The Catholic Company's review program is a wonderful opportunity to read good books like St. John of the Cross' Dark Night of the Soul.
Have you ever felt lonely, so lonely that even God is too far away to hear your cries, much less your prayers? Have you ever felt truly abandoned by God; left to your own resources? Weren’t we promised that we would never be alone? Weren’t we? Believe this or not, this feeling is a good thing and no you are not alone, Our Heavenly Father has your back.
This feeling is called the dark night of the soul and it is as real as the morning sunlight through your bedroom window. With the sunlight, you have two options to change the situation, close the curtains or leave them as they are and allow the rays to penetrate your soul. Closing the curtains is the easy way to shut out the light so you can be lazy and go back to sleep, but not the perfect route. The sunlight is there for you to get up, read a passage in the Bible, pray about it, and get closer to God. For some it takes a process called purgation, but as noted in a poem of St. John of the Cross the fruits are very rewarding.
My soul is detached
From everything created,
And raised above itself
Into a life delicious,
Of God alone supported.
And therefore I will say,
That what I most esteem
Is that my soul is now
Without support, and with support.
The Dark Night of the Soul is divided into two books, Book 1, Of the Night of Sense and Book 11, Of the night of the Spirit. In Book 1, St. John describes the soul entering the dark night of the sense as God leads them to a purgation that will bring them closer to God and farther away from worldly dependencies. The process has three states; the beginners pass through the first night of sense, then become proficient and may go onto the next night or remain in the night of sense depending upon their strength and will. The proficient soul journeys through both processes successfully will come out spiritually perfect. God gently moves these souls beyond selfishness and dependencies of worldly comforts, thus bringing about a state of dependency only on God and life eternal. This is not any easy ‘night’ but necessary for perfection of spirituality and devotion to God. There are pitfalls and temptations by Satan along the way, but this book shows where they are and to be watchful. The first book covers fourteen chapters, full of love and care for the soul reading these words.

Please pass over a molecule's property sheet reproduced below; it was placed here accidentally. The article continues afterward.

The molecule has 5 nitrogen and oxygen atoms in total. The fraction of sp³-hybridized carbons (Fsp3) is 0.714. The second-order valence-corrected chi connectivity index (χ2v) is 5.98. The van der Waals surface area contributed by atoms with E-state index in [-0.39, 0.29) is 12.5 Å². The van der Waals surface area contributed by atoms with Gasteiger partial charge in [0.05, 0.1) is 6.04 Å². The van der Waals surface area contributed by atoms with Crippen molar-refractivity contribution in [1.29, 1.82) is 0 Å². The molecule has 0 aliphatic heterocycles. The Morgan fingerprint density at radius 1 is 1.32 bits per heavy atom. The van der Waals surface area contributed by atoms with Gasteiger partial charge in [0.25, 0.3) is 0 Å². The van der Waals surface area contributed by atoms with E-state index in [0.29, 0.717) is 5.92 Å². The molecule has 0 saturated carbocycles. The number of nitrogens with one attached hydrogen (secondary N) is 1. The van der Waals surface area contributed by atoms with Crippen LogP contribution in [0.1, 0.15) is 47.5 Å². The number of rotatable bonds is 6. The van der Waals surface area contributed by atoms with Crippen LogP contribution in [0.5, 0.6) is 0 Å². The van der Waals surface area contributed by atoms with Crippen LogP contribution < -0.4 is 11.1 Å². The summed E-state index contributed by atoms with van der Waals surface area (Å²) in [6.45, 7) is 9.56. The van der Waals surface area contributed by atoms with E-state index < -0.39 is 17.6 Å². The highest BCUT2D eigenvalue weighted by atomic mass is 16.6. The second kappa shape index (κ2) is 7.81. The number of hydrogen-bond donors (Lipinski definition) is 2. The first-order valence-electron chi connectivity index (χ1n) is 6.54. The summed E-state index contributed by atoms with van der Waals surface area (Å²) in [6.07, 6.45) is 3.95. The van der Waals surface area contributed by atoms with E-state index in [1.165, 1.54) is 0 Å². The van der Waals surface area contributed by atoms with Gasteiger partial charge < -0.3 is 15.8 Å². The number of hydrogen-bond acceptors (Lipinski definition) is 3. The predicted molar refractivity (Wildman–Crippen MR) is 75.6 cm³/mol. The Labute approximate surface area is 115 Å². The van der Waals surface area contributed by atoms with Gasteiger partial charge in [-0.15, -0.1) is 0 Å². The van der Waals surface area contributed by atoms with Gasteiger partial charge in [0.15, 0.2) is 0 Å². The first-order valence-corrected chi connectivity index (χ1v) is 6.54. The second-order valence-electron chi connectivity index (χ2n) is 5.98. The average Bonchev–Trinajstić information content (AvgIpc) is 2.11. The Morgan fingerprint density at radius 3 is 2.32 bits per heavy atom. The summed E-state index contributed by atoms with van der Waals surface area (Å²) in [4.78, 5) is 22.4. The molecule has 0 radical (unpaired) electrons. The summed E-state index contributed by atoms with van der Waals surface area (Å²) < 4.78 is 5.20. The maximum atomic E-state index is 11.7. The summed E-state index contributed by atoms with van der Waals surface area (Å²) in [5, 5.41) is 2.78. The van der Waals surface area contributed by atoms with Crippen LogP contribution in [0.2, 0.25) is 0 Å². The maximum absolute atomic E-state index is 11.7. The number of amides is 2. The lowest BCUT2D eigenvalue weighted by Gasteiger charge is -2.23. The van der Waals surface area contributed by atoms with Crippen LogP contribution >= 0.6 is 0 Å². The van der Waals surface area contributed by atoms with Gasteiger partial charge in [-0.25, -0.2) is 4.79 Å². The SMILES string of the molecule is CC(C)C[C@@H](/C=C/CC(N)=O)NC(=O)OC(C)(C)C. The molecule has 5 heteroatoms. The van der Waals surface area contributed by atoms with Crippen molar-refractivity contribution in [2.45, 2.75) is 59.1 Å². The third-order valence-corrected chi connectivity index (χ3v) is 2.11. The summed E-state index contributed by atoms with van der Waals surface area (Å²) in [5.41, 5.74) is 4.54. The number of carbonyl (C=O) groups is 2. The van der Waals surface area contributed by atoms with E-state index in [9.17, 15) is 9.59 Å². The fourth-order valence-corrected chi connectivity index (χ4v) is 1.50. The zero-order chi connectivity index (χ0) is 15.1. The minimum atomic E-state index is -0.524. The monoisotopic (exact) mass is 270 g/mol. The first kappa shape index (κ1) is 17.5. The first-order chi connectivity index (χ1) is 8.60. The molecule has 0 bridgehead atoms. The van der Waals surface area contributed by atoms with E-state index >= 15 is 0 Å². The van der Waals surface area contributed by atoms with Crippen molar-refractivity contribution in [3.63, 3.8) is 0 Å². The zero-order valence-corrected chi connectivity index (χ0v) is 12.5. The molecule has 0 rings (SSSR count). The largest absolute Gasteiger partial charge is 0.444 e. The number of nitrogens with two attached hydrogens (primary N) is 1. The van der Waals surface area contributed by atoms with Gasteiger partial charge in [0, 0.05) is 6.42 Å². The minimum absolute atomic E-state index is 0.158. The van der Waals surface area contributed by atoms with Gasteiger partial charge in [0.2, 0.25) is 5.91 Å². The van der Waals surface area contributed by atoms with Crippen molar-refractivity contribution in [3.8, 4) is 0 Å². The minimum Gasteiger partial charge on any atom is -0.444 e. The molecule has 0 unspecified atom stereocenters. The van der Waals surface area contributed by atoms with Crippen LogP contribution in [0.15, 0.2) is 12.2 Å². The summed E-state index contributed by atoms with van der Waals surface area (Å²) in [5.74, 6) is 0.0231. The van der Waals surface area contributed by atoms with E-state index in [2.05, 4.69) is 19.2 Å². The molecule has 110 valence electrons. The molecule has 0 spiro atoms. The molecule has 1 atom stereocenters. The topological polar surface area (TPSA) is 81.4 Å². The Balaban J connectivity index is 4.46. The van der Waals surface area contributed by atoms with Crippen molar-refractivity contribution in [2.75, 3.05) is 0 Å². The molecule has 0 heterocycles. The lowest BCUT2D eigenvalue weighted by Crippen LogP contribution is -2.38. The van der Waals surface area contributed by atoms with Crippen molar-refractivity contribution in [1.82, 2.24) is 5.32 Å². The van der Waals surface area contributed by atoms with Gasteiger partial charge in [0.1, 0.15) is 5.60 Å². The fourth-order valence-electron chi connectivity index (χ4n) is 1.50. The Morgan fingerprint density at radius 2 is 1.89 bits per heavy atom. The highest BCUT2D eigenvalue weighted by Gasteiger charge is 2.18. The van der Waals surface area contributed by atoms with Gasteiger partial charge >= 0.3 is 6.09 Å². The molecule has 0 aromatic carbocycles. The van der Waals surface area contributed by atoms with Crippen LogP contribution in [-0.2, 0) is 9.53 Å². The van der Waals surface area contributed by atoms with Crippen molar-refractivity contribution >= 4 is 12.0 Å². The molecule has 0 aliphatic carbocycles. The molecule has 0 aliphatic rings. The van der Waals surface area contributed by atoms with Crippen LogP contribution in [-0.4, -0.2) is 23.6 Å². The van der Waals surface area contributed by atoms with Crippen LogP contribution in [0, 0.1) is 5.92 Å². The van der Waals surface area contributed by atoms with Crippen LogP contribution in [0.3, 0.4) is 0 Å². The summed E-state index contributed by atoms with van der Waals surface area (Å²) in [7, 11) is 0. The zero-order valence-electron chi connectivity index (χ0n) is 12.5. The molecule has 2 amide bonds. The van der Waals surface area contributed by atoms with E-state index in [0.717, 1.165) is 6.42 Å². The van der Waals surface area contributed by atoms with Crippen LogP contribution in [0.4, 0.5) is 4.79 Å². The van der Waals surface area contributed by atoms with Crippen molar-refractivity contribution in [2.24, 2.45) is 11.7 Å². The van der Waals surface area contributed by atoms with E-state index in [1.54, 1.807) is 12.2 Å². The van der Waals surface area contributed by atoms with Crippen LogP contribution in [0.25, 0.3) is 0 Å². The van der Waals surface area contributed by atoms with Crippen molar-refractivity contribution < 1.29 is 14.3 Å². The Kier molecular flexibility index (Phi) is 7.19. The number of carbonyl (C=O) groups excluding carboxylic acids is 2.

The second book takes one through a more defined dark time, or purgation, in which the soul experiences pain and torment, purifying and enlightening the soul for union with God in pure love. This book goes through the dark night sufferings, the sense of being without God, of being abandoned. The many pains of abandonment, past memories of happiness, the inability to fix the attention on God or divine things, loss of mental power are just a few purifying stages of this dark night. A deeper, darker time indeed, but the outcome is serenity. As I read this book, it became clear that I wanted to experience these things for to go through this dark abandonment is to get closer and wiser to God. Truly, this book is not for beginners as the descriptions of these two nights are severe, various in purgations and hard to understand how necessary they are. It is, however, a true testament to St. John of the Cross’ total surrender to perfect love for our Heavenly Father. To be a rest is to be in perfect love and faith in God.